A Topological Memoir


Penelope Bloodworth

Can we point to it? A time belonging to? A time bracketed. Broken into pieces.

…. and at night she analyzed it.




A list garnering

re-collision

attending to duration as fuse

lit to follow

open to short list

dates

rather years





              We walked, we saw, pointed to the windows, walked up to the windows, “look, look at

        that chair, that dress, that hat, that plate, those puppies, that table, that clock, those

        shoes, that giant aspirin, those movie posters, that painting, those books, those watches,

        that jewelry, that vase, those Japanese prints, That tie, that scarf, those pigments, that

        chess set”





        “Can we go in? Can we get ice cream? Can we go to the movies? Can we get Chinese food?

Can we go to John’s Pizza (I was almost born there)? Can we get desert? Chocolate cake? Can I

buy a book? Two? Can we eat hamburgers? Can we go to Elephant & Castle? Can I get hot

chocolate? Can I try on the hats? Can we get bread at Zito’s? Can we see Annie? A Chorus Line?

Tennessee Williams? Can we go to Greetings, can we go to West Fourth Street? Can we go to
Fiorucci?”



              “Why don’t you go roller-skating, go to Macy’s, go to 8th Street, go to the movies, race

        up and down the stairs, do the laundry, go to the A&P, go to Balducci’s - see how the

        machine squeezes the oranges, see how the saw dust covers the floor, go to the movies,

        go to the book store, go to Patricia Field’s, she did the costumes for Grease – there was an

        article in Woman’s Wear Daily, Go to Ray’s, make friends with the pretty girl from the

        elevator.”




GO TO THE MOVIES!






I command antelopes to

dance and

they’re elegant

                     I can’t.





Elegant

the way in

which the steps taken

mystify.





Somewhere in the middle distance of our bones, like a WESTERN landscape



                                             the steps are there.





Hanged to tap soft sway, an earned migration.





“Ninth Street and Sixth Avenue” “Prince and Broadway” “Prince and Houston” “Christie and

Broome” “Mulberry and Grand” “Eleventh and Washington Street” “West Street and Christopher”

“Bank and Eleventh” “Twelfth Street and Eighth Avenue” “Jane Street off Eighth Avenue”

“Eighteenth and Eighth” “Thirty-seventh and Broadway” “Ninety-eighth and Broadway” “Seventy-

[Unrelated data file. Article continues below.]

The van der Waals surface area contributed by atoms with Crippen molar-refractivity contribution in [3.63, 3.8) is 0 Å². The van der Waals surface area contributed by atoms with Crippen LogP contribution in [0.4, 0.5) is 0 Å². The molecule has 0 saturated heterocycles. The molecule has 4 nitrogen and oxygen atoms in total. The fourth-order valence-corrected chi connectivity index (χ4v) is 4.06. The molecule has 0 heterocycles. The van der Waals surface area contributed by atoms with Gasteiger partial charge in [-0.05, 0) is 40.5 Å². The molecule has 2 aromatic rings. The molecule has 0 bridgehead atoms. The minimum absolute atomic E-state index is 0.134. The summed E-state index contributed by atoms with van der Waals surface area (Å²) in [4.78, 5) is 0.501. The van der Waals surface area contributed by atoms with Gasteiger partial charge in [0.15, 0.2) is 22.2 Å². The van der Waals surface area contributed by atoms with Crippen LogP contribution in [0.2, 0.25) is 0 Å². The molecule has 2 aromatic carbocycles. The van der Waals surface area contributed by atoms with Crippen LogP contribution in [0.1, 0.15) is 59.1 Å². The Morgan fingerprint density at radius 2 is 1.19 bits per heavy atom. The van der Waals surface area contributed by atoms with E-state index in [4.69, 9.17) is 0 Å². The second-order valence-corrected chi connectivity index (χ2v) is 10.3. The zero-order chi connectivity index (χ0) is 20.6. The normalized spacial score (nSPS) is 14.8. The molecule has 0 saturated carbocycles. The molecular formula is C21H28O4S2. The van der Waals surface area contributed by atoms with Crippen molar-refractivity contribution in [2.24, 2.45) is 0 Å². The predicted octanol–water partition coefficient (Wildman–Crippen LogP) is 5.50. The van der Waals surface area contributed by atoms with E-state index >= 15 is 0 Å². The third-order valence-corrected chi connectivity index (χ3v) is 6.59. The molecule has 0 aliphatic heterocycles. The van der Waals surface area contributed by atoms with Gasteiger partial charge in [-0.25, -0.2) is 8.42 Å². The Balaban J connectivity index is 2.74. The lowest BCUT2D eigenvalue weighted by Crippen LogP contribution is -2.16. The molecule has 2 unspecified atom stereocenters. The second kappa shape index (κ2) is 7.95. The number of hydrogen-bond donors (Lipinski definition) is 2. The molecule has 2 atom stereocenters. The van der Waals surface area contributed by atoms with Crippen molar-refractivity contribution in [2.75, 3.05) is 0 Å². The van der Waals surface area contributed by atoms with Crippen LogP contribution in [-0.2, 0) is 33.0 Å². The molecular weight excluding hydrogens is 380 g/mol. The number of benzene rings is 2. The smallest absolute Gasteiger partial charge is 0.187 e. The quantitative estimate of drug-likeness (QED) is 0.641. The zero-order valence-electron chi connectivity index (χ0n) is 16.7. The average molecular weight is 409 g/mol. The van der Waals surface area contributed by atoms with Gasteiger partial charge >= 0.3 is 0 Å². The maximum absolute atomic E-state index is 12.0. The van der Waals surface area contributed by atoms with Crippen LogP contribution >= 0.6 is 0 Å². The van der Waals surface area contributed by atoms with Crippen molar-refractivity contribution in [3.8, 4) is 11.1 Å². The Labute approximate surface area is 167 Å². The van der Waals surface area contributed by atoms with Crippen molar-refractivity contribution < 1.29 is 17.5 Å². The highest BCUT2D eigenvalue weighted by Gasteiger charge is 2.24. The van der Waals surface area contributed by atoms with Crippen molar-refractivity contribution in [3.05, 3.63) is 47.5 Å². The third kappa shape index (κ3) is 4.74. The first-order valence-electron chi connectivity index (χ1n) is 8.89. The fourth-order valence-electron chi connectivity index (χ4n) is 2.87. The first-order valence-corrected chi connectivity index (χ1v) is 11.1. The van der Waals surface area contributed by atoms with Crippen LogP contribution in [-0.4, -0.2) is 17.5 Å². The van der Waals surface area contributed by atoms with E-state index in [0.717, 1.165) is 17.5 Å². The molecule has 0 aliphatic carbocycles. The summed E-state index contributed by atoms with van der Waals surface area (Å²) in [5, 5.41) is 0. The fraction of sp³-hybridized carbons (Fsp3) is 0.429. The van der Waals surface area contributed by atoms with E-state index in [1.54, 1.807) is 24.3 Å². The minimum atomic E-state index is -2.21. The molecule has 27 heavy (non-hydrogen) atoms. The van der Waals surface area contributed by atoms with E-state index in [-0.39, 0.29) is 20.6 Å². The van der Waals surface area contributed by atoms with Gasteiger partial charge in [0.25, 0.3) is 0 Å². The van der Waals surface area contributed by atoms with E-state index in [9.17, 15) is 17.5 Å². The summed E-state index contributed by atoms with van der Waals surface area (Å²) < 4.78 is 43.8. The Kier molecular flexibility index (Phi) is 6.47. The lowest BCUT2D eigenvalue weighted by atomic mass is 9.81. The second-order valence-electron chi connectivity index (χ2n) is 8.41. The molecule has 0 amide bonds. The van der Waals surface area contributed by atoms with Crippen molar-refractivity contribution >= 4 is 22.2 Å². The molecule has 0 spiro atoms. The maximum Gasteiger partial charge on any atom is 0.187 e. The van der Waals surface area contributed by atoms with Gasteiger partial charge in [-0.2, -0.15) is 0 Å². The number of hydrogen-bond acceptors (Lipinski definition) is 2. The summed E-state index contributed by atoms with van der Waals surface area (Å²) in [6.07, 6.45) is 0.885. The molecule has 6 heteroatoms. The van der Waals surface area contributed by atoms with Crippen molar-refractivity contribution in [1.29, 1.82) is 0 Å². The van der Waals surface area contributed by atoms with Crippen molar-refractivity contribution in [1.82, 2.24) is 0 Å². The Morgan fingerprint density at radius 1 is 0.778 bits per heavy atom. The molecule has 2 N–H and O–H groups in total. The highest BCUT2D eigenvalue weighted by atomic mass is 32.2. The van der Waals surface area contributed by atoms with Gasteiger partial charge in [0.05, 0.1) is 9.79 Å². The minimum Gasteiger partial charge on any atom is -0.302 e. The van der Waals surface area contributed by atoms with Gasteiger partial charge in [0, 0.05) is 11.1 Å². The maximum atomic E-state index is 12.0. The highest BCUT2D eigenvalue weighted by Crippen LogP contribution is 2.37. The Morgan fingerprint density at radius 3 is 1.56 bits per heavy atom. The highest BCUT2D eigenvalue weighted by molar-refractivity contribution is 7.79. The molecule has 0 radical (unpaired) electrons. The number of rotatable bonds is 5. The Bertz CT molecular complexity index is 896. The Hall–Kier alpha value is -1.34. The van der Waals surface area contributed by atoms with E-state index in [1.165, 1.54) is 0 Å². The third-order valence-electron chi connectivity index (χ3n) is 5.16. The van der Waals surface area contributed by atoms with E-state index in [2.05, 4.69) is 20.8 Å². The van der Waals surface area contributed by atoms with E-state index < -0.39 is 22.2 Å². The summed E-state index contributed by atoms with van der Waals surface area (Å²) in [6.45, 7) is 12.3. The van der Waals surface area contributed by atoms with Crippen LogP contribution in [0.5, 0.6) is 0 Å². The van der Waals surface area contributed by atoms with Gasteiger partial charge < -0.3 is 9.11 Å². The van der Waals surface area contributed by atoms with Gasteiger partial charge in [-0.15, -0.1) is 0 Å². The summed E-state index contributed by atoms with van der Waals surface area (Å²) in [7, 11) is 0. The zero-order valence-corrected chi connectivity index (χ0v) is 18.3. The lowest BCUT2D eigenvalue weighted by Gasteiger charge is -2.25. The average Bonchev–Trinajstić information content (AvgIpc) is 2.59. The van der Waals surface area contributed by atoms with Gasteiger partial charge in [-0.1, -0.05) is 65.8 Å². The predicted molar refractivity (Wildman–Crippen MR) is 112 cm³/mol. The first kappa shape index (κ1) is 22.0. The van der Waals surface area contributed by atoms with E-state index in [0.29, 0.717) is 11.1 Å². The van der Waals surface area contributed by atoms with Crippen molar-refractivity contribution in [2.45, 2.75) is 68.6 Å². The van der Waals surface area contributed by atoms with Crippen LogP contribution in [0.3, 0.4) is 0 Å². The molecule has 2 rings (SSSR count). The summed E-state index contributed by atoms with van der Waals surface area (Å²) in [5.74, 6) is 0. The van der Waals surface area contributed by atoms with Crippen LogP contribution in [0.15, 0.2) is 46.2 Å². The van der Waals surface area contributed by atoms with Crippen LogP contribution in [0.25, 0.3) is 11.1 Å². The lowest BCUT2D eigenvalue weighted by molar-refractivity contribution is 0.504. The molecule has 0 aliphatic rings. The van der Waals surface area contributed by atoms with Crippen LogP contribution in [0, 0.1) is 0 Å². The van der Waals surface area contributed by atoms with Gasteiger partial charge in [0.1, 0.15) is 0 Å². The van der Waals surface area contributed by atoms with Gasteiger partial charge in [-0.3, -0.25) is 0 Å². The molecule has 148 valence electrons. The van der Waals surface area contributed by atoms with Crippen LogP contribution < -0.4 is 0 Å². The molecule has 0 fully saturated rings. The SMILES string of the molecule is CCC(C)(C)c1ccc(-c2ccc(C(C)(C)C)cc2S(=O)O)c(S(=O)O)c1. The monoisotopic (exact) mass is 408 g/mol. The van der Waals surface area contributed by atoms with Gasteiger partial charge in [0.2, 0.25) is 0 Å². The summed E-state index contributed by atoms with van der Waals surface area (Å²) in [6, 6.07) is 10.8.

fourth and Madison” “Broadway and Seventy-second” “Seventh and C” “Ninth and D” “Greenwich

Ave. and Christopher” “I can get out here.” “Just on this corner.” “I can get out here.”



We rehearse our archive of knowledge; we cover our tracks.



“That’s where Jimi Hendrix recorded.”

“That’s where the Weathermen were making bombs in the basement and one blew up.”

“That’s where Roy Lichtenstein lives.”

“That’s where the Ravenite Social Club used to be.”

“I used to live there”

“You can still see the Yippy sign – see?”

“That’s where I went to school.”

“Dustin Hoffman lives on this block.”

“We used to go there all the time when it was a restaurant.”

“That was a dry cleaners for a long time but before that for a little while it was an ice cream

shop that made fresh waffle cones – they would put candy in the bottom of the cone.”

“That’s where William Kunstler lived.”

“I just saw Ed Koch!”

“That’s Max’s Kansas City.”

“That’s where the Mud Club was.”

“I just saw Lou Reed at The Bagel! Patty Smith at Le Gamin! Susan Sontag and Annie Leibovitz at

Florent! David Bowie at Hummus!

“Oh my God! That’s Andrew Crispo!”

“Why is Tom Jones posing for photographs in that little lot across the street?”

“That was the Factory.”

“Allen Ginsberg lives right over there.”

“John Giorno lives up there – that’s the Bunker.”

“That’s where my mom’s store was.”

“Your mom knew Johnny Jupiter?? We used to go there!”

“That’s where Ahimsa was, where Wendell’s was, where Books & Co was.”

“That used to be Bird Jungle.”

“Oh my God! Where did the Port Authority go? It’s gone!

        Oh... wait we’re on Seventh Avenue.”

“Ric Ocasek lives around here somewhere.”

“I used to live around here somewhere.”

 
 
 
 
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